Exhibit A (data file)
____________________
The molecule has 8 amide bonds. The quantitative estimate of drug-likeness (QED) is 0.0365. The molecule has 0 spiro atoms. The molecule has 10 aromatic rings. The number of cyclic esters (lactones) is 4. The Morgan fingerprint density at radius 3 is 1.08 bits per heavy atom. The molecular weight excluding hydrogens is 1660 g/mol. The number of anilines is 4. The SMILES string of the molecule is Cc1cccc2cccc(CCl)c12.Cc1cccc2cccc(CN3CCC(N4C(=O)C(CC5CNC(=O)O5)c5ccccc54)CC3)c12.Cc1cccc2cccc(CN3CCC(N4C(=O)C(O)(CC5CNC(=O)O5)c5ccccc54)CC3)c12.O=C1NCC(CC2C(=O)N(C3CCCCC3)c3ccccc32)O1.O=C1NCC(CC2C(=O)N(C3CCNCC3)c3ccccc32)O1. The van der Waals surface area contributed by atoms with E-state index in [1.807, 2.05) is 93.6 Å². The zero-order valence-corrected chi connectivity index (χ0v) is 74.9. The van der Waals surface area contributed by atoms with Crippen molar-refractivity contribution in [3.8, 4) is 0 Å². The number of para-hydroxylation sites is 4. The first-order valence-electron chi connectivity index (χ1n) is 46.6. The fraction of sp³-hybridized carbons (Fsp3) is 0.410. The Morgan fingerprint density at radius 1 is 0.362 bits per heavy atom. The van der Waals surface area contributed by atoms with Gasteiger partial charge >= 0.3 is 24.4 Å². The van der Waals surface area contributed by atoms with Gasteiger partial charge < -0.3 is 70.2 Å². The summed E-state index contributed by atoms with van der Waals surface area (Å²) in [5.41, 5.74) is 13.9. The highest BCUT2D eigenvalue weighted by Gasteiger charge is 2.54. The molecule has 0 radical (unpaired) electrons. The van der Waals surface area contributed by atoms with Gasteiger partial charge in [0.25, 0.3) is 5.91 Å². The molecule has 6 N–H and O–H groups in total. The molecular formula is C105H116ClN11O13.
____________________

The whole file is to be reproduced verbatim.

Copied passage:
The molecule has 8 amide bonds. The quantitative estimate of drug-likeness (QED) is 0.0365. The molecule has 0 spiro atoms. The molecule has 10 aromatic rings. The number of cyclic esters (lactones) is 4. The Morgan fingerprint density at radius 3 is 1.08 bits per heavy atom. The molecular weight excluding hydrogens is 1660 g/mol. The number of anilines is 4. The SMILES string of the molecule is Cc1cccc2cccc(CCl)c12.Cc1cccc2cccc(CN3CCC(N4C(=O)C(CC5CNC(=O)O5)c5ccccc54)CC3)c12.Cc1cccc2cccc(CN3CCC(N4C(=O)C(O)(CC5CNC(=O)O5)c5ccccc54)CC3)c12.O=C1NCC(CC2C(=O)N(C3CCCCC3)c3ccccc32)O1.O=C1NCC(CC2C(=O)N(C3CCNCC3)c3ccccc32)O1. The van der Waals surface area contributed by atoms with E-state index in [1.807, 2.05) is 93.6 Å². The zero-order valence-corrected chi connectivity index (χ0v) is 74.9. The van der Waals surface area contributed by atoms with Crippen molar-refractivity contribution in [3.8, 4) is 0 Å². The number of para-hydroxylation sites is 4. The first-order valence-electron chi connectivity index (χ1n) is 46.6. The fraction of sp³-hybridized carbons (Fsp3) is 0.410. The Morgan fingerprint density at radius 1 is 0.362 bits per heavy atom. The van der Waals surface area contributed by atoms with Gasteiger partial charge >= 0.3 is 24.4 Å². The van der Waals surface area contributed by atoms with Gasteiger partial charge < -0.3 is 70.2 Å². The summed E-state index contributed by atoms with van der Waals surface area (Å²) in [5.41, 5.74) is 13.9. The highest BCUT2D eigenvalue weighted by Gasteiger charge is 2.54. The molecule has 0 radical (unpaired) electrons. The van der Waals surface area contributed by atoms with Gasteiger partial charge in [0.25, 0.3) is 5.91 Å². The molecule has 6 N–H and O–H groups in total. The molecular formula is C105H116ClN11O13.